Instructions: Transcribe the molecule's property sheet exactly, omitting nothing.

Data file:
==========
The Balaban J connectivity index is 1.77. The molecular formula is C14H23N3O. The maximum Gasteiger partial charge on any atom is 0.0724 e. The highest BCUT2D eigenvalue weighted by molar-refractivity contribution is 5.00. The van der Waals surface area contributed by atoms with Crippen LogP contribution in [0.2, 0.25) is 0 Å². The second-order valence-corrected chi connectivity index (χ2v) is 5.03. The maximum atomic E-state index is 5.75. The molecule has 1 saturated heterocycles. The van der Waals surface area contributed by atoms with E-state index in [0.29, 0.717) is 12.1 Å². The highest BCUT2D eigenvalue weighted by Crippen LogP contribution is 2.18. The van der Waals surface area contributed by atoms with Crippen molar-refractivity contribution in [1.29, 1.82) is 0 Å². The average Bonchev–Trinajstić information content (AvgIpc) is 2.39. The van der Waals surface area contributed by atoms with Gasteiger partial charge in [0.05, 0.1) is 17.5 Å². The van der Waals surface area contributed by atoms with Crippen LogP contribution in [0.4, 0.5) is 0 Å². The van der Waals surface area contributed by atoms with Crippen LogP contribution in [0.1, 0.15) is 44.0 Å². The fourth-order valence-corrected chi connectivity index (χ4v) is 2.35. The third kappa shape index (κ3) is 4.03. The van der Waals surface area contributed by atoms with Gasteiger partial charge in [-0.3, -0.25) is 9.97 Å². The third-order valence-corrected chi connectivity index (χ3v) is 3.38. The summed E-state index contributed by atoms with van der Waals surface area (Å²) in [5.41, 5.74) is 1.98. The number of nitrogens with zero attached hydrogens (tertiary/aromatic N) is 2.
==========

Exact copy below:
The Balaban J connectivity index is 1.77. The molecular formula is C14H23N3O. The maximum Gasteiger partial charge on any atom is 0.0724 e. The highest BCUT2D eigenvalue weighted by molar-refractivity contribution is 5.00. The van der Waals surface area contributed by atoms with Crippen LogP contribution in [0.2, 0.25) is 0 Å². The second-order valence-corrected chi connectivity index (χ2v) is 5.03. The maximum atomic E-state index is 5.75. The molecule has 1 saturated heterocycles. The van der Waals surface area contributed by atoms with E-state index in [0.29, 0.717) is 12.1 Å². The highest BCUT2D eigenvalue weighted by Crippen LogP contribution is 2.18. The van der Waals surface area contributed by atoms with Crippen molar-refractivity contribution in [1.29, 1.82) is 0 Å². The average Bonchev–Trinajstić information content (AvgIpc) is 2.39. The van der Waals surface area contributed by atoms with Gasteiger partial charge in [0.05, 0.1) is 17.5 Å². The van der Waals surface area contributed by atoms with Crippen LogP contribution in [0.4, 0.5) is 0 Å². The van der Waals surface area contributed by atoms with Crippen LogP contribution in [0.1, 0.15) is 44.0 Å². The fourth-order valence-corrected chi connectivity index (χ4v) is 2.35. The third kappa shape index (κ3) is 4.03. The van der Waals surface area contributed by atoms with Gasteiger partial charge in [-0.3, -0.25) is 9.97 Å². The third-order valence-corrected chi connectivity index (χ3v) is 3.38. The summed E-state index contributed by atoms with van der Waals surface area (Å²) in [5.41, 5.74) is 1.98. The number of nitrogens with zero attached hydrogens (tertiary/aromatic N) is 2.